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Pinnacle Scholars

A research guide for Pinnacle Scholars designed to facilitate all aspects of research related to the program.

Literature Reviews: What They Are and Why They're Important

What They Are
  • A summary of the relevant literature of a subject.
  • Depending on your subject and your field, can be chronologically broad or narrow.
    • Sciences tend to emphasize currency.
  • BUT in whatever field, if there is some fundamental text that defined the field or topic of study, that must be included no matter how old it is.
  • Lit reviews range from a few paragraphs to a few pages.
    • Or can be extended into a paper solely reviewing recent literature.
  • Annotated bibliographies are literature reviews but not in essay form.


Why They're Important
  • “Analyzing the past to prepare for the future.”*
  • To discover the patterns that emerge within the large body of work devoted to one issue.
  • How do the studies speak to each other?  Does one find one thing and another find something contradictory?  Does one ask a question that another follows up?
  • To establish an evidentiary basis of common thought and current questions about a subject at the given moment.

*Webster, J., & Watson, R. (2002). "Analyzing the past to prepare for the future: Writing a literature review." MIS Quarterly 26(2), xiii-xxiii.

How to Write a Literature Review

Analyze!  Evaluate!  Synthesize!

Froese, A. D., Gantz, B. S., & Henry, A. L. (1998). Teaching students to write literature reviews: A meta-analytic model. Teaching of Psychology 25, pp. 102-105.


  • Keep an eye out for:
    • Pertinent info – who/what/where/when/why
    • Methods – the ever important how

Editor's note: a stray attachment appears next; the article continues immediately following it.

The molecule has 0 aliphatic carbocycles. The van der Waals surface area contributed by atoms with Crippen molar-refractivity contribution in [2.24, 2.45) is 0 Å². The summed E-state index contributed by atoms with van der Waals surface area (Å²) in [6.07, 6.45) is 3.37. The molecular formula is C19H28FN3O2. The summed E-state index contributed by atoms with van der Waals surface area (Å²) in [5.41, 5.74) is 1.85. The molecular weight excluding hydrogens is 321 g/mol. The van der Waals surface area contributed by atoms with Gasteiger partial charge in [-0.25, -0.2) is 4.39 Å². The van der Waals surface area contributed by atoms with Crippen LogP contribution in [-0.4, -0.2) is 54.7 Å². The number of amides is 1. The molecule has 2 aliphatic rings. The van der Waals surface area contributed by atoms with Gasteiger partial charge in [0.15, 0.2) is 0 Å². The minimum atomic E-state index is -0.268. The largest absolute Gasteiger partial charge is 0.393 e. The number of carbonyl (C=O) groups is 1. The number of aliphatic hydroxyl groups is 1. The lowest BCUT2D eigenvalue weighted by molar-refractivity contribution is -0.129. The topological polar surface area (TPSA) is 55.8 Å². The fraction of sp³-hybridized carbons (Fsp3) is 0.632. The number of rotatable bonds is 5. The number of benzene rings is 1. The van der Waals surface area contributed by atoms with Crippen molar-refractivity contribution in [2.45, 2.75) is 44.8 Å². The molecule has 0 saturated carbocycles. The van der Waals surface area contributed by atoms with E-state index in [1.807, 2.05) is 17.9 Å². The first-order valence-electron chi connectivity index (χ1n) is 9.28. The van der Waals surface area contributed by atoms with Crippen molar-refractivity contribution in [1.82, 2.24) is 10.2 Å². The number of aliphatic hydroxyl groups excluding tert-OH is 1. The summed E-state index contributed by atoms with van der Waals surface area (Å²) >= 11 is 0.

• Page numbers if you quote something (for easy transfer into your paper!)
    • Numbers (not just “increase/decrease” but “up 50%” or “down 24%”)
  • Why was each article written?


  • Do you observe any patterns between articles? Is there a common thread in the research done in this field?
  • Conversely, do you see any gaps in research? This is a good way to figure out what you can study yourself.
  • How does each article compare to the others?


  • Use your spreadsheet (or whatever means by which you keep your articles organized) to sort the articles by pattern or theme
  • Write what you found into a linear narrative, tying all the studies together by their subject matter and findings, grouping certain studies by pattern/theme
  • Quote if necessary but sparingly
  • Keep it succinct -- it’s a lot of material but it’s not the bulk of your paper (unless it’s your whole paper!)

For more information:

One Way To Track What You Read

This is an image of the spreadsheet I used to track dozens of articles for a research article literature review. Your needs may vary, but attached below is a template of this spreadsheet for you to use yourself, if it works for you.

Finding Relevant Articles

When you need to include every article written on a topic for your literature review, there is no single place to look to make sure you've found everything. Scopus and Web of Science track how much papers are cited, and it is by this citation analysis that you can get a sense of what people have written and what, based on the citations, are considered foundational papers in the field. You should do your search in both to make sure you're catching everything, as, while there is a fair amount of overlap, they draw from different collections of publications.

Books from Samuel C. Williams Library

The books here all include mention of lit reviews and how to do them.

Annotated Bibliographies

An annotated bibliography is a list of citations to books, articles, and documents. Each citation is followed by a brief (usually about 150 words) descriptive and evaluative paragraph, the annotation. The purpose of the annotation is to inform the reader of the relevance, accuracy, and quality of the sources cited.

(Definition used with permission from Olin Library Reference
Research & Learning Services
Cornell University Library
Ithaca, NY, USA)

Research Guides